American farmers watched this past week with a wary eye as a tit-for-tat trade fight between the world's top two economic superpowers played out and threatened lucrative agricultural exports including soybeans.
China unveiled plans Wednesday to hit major US exports worth $50 billion such as soybeans, cars and small airplanes with retaliatory tariffs in an escalating trade duel between the world's two top economies.
China has once again said that it does not favor a trade war with the United States but is prepared to counter the “malicious practices” of Washington, which has imposed hefty tariffs on particular imports from China.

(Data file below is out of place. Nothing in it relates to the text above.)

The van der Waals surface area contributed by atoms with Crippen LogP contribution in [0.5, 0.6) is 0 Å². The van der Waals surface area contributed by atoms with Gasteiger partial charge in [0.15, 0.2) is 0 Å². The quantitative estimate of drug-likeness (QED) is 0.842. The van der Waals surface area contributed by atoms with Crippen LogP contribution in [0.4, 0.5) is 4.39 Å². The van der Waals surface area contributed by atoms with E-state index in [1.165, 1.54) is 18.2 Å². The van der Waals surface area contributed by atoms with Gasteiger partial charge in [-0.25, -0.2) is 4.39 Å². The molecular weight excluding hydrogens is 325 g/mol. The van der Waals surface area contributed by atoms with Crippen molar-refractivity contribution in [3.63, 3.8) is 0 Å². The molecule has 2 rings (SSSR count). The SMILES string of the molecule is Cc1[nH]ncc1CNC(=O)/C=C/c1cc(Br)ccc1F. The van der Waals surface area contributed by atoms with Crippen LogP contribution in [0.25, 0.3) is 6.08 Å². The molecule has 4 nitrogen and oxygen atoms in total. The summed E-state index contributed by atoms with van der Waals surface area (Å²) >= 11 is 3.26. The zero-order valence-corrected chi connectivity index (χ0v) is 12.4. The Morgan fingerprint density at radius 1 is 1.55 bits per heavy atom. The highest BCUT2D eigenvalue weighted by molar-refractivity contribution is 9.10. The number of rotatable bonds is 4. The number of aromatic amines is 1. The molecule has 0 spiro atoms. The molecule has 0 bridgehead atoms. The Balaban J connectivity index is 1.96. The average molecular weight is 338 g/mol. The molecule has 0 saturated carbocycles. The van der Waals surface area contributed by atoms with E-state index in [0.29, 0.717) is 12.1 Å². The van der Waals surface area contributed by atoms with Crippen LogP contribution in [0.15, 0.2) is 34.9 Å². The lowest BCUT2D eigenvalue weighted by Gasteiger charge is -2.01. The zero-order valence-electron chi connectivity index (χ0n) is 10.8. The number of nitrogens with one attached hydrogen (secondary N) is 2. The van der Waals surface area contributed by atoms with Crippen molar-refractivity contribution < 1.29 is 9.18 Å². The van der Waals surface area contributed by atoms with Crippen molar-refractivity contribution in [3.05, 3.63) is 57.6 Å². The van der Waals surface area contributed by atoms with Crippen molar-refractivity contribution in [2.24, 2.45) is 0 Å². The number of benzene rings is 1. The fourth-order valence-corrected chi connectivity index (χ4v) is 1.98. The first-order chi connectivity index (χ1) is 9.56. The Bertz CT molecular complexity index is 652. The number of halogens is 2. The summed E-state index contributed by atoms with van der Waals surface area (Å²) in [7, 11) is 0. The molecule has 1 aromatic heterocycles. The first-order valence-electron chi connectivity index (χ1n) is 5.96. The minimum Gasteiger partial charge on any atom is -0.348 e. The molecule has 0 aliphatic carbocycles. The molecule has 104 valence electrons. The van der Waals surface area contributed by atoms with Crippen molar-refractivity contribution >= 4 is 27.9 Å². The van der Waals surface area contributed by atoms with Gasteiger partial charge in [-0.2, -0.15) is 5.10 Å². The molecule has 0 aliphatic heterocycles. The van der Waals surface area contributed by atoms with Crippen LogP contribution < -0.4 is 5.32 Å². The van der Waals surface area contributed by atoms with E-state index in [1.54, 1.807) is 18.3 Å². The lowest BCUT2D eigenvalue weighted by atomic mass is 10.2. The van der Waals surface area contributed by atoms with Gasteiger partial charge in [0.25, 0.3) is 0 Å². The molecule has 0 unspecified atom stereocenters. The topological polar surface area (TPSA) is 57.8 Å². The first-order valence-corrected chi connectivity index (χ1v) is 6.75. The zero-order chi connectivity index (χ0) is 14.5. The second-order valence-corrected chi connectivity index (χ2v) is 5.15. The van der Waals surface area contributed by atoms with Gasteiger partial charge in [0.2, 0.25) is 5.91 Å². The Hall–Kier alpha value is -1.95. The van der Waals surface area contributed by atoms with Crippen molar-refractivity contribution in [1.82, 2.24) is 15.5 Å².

Despite threats of retaliation from China over U.S. plans to impose tariffs on up to $60 billion in Chinese goods, Treasury Secretary Steve Mnuchin on Sunday said President Donald Trump had no intention of backing down and was not worried about a trade war.
Wall Street tumbled on Friday with more than 1,000 points knocked off the Dow in two days as investors, increasingly nervous about a potential U.S. trade war with China, shied away from risk ahead of the weekend and sought shelter from further losses.
Europe and the IMF urged Donald Trump on Wednesday to step back from the brink of a trade war, after the resignation of his top economic adviser emboldened those encouraging him to push ahead with tariffs on imported steel and aluminum.